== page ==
The Delphi Method: <ul><li>Delphi method – three stage iterative questionnaire-based research technique </li></ul><ul><li>Aim of Delphi studies : Establish consensus in group of selected experts to ‘the solution of a problem’ without them ever having to meet. </li></ul><ul><li>Advantages over a ‘focus group’ technique: </li></ul><ul><ul><li>No risk of a participant’s ideas being suppressed </li></ul></ul><ul><ul><li>No one dominates proceedings </li></ul></ul><ul><ul><li>Experts work on their answers in their own timeframe </li></ul></ul><ul><ul><li>Avoids logisitics and cost probems of gathering experts together </li></ul></ul><ul><li>Recent Example of use in our area: Kelly, M. Grenfell, M., Allan, R. Kriza, C. & McEvoy, W. (2004). </li></ul>
The Delphi Method: Procedure: Round 1: Draft of 30 ‘can do’ statements Telecollaborative Competence for FL Teachers drawn up based on extensive literature review . 100 experts and experienced practitioners from different TC contexts identified: Personal network / Authors of published literature on the area / Active practitioners from etwinning and ePals / Colleagues recommended by experts Participants asked to grade skills 1-5 and add comments about missing skills, bad formulations etc. Responses received from 60 participants & 76 separate qualitative comments and suggestions provided by these participants.
The Delphi Method: Round 2: The descriptors which received a mean value greater than four and a standard deviation less than one were maintained (25/30). The remainder (5/30) were eliminated . New descriptors suggested by practitioners were incorporated (10 items). Some of the original descriptors were also reformulated based on suggestions . Key changes to descriptors in 2nd round: 1. Use of 'can do' statements to describe competences – practical but very limiting – excludes knowledge, attitudes 2. Although difficult to assess and measure , necessary to identify the attitudes and beliefs which successful telecollaborative teachers bring with them to their exchanges.
The Competences of the Telecollaborative Teacher (Round 2) Organisational Pedagogical Electronic Literacy Intercultural /Socio-affective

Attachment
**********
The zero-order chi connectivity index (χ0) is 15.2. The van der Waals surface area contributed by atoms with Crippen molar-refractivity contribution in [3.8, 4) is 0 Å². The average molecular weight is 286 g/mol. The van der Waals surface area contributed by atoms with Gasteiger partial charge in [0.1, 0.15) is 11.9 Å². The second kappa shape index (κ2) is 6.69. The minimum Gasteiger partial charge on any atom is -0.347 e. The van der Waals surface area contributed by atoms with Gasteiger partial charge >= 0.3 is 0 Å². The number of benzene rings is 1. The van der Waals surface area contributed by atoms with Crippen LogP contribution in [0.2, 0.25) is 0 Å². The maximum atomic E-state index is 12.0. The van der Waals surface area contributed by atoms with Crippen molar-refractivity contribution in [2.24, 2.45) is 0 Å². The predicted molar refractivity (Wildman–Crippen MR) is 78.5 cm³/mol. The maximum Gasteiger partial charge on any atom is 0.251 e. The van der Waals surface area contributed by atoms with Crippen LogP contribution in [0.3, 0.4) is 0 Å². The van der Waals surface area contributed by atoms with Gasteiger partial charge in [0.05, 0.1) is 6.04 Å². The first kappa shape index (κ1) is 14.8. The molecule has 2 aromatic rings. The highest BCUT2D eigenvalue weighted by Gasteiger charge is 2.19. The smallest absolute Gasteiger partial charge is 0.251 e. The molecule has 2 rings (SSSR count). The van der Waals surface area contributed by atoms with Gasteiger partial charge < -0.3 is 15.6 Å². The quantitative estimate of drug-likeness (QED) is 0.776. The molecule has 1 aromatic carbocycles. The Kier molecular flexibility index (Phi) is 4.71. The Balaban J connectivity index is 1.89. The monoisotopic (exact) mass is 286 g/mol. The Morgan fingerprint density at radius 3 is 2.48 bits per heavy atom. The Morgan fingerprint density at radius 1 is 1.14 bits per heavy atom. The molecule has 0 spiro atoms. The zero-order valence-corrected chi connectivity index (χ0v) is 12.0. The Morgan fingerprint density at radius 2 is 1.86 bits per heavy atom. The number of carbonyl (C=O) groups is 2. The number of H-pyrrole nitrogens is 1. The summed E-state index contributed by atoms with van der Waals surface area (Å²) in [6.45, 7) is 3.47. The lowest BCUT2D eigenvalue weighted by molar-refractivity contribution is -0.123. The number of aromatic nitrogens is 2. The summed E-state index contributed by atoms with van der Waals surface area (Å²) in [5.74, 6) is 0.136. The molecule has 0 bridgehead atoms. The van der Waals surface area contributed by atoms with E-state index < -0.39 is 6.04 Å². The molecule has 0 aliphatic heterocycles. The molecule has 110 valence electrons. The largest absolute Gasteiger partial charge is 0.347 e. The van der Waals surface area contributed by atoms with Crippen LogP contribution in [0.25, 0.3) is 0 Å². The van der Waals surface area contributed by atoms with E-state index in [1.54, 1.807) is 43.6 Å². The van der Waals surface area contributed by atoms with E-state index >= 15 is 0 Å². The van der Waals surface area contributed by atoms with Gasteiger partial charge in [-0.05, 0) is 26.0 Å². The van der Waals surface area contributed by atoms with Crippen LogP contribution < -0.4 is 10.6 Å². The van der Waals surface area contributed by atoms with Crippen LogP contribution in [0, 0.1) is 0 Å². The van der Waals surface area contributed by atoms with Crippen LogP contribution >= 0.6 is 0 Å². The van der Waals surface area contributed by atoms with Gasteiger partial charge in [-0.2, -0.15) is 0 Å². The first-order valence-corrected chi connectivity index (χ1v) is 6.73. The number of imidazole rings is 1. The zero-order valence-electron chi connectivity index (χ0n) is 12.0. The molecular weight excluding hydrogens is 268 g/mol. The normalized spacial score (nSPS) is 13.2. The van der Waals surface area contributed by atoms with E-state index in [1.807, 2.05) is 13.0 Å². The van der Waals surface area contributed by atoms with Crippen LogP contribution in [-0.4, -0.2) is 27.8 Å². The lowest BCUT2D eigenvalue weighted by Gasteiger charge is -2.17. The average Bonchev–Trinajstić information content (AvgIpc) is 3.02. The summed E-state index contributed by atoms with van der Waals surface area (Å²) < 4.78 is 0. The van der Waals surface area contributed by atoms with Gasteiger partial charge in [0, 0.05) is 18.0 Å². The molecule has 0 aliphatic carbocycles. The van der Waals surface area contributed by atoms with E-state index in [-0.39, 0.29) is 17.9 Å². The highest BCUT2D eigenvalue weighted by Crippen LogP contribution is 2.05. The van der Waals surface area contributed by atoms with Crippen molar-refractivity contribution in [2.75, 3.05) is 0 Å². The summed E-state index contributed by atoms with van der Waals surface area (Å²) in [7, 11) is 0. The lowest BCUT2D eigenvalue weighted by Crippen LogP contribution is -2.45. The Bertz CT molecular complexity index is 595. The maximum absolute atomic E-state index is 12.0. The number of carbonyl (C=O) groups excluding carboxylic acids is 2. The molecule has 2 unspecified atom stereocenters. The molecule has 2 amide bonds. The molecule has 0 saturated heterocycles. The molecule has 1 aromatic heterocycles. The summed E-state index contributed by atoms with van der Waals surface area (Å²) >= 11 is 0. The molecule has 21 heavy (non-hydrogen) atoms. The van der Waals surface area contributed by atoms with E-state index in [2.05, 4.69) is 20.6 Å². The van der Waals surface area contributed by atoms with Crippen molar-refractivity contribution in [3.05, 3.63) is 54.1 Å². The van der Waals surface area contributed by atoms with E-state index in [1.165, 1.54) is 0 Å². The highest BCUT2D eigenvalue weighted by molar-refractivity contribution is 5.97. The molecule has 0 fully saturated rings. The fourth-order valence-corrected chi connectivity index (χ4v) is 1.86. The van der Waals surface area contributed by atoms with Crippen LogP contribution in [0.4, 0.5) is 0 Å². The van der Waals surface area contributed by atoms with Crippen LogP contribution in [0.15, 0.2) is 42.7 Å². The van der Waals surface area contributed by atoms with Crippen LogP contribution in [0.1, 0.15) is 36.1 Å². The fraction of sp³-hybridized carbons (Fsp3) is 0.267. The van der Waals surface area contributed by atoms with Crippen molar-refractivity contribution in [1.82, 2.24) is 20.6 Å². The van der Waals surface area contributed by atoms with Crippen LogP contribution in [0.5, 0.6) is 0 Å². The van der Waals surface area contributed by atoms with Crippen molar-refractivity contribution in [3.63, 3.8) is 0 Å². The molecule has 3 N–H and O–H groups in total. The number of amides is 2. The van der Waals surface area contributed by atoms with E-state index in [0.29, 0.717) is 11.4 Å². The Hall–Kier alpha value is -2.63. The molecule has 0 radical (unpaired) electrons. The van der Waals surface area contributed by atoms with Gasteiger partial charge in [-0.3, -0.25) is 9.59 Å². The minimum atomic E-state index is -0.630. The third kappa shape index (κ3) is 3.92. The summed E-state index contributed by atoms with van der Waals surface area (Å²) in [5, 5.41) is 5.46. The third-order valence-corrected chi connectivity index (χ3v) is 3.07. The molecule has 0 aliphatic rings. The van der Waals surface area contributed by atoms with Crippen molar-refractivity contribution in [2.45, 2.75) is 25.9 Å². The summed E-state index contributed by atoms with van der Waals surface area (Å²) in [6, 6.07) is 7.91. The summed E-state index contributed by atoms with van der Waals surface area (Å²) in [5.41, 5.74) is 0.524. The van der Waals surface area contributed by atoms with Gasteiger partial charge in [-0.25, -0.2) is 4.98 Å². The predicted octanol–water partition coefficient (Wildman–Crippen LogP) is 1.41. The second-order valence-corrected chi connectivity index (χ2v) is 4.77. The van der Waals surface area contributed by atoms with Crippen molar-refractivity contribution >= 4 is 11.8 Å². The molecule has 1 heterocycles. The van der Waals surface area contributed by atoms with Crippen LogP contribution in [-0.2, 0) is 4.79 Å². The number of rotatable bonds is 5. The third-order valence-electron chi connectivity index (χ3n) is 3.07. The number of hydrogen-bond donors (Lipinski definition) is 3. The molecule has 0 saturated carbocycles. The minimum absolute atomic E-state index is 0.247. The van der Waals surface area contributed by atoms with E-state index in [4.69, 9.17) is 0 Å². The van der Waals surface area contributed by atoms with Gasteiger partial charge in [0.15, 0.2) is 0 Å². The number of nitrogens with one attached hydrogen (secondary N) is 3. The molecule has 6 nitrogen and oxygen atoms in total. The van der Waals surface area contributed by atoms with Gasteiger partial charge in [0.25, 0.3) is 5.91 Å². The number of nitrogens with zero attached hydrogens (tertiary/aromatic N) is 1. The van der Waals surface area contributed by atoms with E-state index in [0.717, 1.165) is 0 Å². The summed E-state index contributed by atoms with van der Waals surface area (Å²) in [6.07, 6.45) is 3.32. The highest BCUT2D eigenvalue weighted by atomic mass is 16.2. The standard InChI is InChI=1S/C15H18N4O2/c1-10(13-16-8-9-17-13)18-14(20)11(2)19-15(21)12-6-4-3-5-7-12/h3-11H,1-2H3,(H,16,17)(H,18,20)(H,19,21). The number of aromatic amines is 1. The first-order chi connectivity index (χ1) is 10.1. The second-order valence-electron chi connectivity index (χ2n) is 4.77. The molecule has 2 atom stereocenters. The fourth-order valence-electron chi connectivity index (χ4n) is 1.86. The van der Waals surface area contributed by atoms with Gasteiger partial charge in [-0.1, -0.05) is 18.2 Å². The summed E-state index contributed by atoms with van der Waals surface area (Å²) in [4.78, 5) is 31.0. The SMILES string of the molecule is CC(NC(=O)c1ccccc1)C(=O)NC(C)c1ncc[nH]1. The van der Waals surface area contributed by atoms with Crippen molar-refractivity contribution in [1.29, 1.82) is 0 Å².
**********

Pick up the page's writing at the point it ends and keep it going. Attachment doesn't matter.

Contrast: “ Teachers… require a certain level of technological competence . They need the confidence to bring technology out of the labs where it’s cloistered away and make it part of the everyday curriculum. They need the self-assurance to venture beyond the restrictions of pre-packaged software and explore open source software and free web services ( Pegrum, 2009 ).” With: “… many school teachers will resist the notion that they have to be able to manage a moodle , when their schools employ an IT person to do that. In this range of new skills being demanded, I believe teachers best expertise lies in the language and intercultural domains, they can look for technical support . ( Respondent feedback to Round 1) “ “ I think it is vital for the teacher to CHOOSE the tools but not to be an expert in USING the tools... ( Respondent feedback to Round 2) ” The Technical Literacy Dilemma
“ Teachers also need the pedagogical competence to work with digital technologies, understanding how contemporary pedagogies and literacies fit with web 2.0. That means they need the skills to deal with the heavy monitoring and mentoring demands of social constructivism … ( Pegrum, 2009 ).” “ Rather than being responsible for imparting knowledge (which in some cases she may not possess), her task is to scaffold the construction by learners of shared knowledge …( Lewis, Chanier and Youngs, 2011 )”. How constructivist should we be? Respondent from Round 2: “ As for ‘organising culturally and linguistically rich tasks’, I don't think this teacher-led approach works in a constructivist learning exchange.” But this exclude alternative, equally legitimate approaches to telecollaboration? Respondent from Round 1: “ If this survey is only geared toward socio-constructivist learning, you could stress this in the instructions or by giving a definition of the term ‘telecollaborative teacher’.” The Constructivist Pedagogy Dilemma